Allegedly suffering from some burnout after the lack of response to Punch Drunk Love, Anderson took a job assisting one of his idols, Robert Altman, while he directed what would turn out to be his final film, A Prairie Home Companion. This process reinvigoratd him to some degree and Anderson returned to screens in 2007 with There Will Be Blood, a loose adaptation of Upton Sinclair's novel Oil. The story of an oilman (Daniel Day-Lewis) whose misanthropy and desire for success costs him his humanity opened to thunderous critical praise and was one of the two films to dominate the year end critics and industry awards. Anderson was cited for numerous writing and directing awards including Oscar nominations for each of those categories.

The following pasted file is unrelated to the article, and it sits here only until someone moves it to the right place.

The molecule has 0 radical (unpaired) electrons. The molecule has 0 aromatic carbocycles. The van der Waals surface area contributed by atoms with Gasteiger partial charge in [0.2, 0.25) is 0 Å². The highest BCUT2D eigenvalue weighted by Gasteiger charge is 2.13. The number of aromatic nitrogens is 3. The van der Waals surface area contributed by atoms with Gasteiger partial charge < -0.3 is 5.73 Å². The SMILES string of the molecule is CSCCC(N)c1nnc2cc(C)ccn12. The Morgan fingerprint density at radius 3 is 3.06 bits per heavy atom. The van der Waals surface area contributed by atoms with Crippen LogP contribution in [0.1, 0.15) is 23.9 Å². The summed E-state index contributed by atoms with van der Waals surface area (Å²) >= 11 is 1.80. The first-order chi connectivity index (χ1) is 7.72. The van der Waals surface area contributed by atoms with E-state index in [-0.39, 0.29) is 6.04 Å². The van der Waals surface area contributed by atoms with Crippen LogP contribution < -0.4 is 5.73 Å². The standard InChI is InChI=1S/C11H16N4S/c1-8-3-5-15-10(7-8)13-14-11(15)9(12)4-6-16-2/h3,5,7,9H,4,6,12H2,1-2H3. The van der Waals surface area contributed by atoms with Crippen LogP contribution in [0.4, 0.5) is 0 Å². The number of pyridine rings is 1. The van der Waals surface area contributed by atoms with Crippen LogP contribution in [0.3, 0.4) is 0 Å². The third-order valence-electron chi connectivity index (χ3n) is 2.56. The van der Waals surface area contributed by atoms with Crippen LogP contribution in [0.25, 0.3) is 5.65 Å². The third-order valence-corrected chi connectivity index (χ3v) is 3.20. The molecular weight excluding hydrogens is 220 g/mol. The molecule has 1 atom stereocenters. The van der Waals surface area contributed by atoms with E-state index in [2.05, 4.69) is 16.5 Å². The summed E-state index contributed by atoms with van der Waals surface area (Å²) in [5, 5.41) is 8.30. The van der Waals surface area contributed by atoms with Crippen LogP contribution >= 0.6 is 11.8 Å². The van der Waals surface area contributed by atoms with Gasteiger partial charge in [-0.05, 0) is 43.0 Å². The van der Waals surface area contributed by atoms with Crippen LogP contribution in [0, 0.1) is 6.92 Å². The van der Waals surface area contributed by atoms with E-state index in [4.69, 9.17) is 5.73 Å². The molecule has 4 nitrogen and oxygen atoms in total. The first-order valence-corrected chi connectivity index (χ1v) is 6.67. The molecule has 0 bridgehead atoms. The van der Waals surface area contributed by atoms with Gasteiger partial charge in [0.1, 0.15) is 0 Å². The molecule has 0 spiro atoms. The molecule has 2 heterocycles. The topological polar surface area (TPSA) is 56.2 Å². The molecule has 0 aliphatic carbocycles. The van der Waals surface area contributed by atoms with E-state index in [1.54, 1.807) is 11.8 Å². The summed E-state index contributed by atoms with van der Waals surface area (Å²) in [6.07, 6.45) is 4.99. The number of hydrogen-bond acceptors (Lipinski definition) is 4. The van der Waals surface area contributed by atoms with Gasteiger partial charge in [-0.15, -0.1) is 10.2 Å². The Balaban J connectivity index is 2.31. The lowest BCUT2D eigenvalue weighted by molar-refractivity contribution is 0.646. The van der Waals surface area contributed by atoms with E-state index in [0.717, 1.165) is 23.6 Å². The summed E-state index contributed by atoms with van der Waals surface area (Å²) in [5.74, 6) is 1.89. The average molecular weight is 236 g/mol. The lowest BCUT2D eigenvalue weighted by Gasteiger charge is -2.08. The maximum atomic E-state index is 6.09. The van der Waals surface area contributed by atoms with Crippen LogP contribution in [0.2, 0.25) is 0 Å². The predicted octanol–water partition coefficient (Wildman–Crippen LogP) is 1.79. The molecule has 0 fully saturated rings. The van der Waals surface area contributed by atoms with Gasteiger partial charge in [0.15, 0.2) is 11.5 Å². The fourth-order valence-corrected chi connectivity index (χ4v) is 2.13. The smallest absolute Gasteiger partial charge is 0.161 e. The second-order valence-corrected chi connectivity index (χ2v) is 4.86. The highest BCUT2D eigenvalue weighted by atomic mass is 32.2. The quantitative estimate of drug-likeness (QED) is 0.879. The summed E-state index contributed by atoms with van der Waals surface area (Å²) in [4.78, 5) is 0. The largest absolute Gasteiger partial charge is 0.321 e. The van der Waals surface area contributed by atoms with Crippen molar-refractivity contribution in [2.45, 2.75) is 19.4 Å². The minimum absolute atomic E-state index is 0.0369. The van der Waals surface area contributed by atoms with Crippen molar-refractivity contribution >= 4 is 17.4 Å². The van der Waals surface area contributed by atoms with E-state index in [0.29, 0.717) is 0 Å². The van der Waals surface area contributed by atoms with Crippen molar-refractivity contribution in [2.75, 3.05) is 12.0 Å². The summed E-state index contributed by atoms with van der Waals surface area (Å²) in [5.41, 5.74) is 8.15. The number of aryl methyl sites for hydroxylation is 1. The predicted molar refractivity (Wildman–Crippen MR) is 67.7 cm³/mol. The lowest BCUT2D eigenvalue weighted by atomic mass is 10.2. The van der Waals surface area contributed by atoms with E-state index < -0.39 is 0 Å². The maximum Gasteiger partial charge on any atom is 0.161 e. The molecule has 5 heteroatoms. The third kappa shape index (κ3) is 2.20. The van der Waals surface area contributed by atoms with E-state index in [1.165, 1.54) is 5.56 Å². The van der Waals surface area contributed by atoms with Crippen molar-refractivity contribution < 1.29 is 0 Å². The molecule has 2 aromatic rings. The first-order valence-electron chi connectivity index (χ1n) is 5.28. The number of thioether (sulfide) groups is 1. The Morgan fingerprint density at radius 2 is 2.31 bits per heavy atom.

With the exception of welcoming his third child with significant other Maya Rudolph in 2011, Anderson kept a low-profile for a few years. However, rumors continued to swirl about his next project. Though there was talk of Robert Downey Jr. joining him for an adaptation of Thomas Pynchon's Inherent Vice, word came early in 2012 that The Master, a religious drama supposedly modeled in part on Scientology, would hit screens in October of that year starring his regular collaborator Philip Seymour Hoffman as a cult leader.
~ Rebecca Flint Marx, Rovi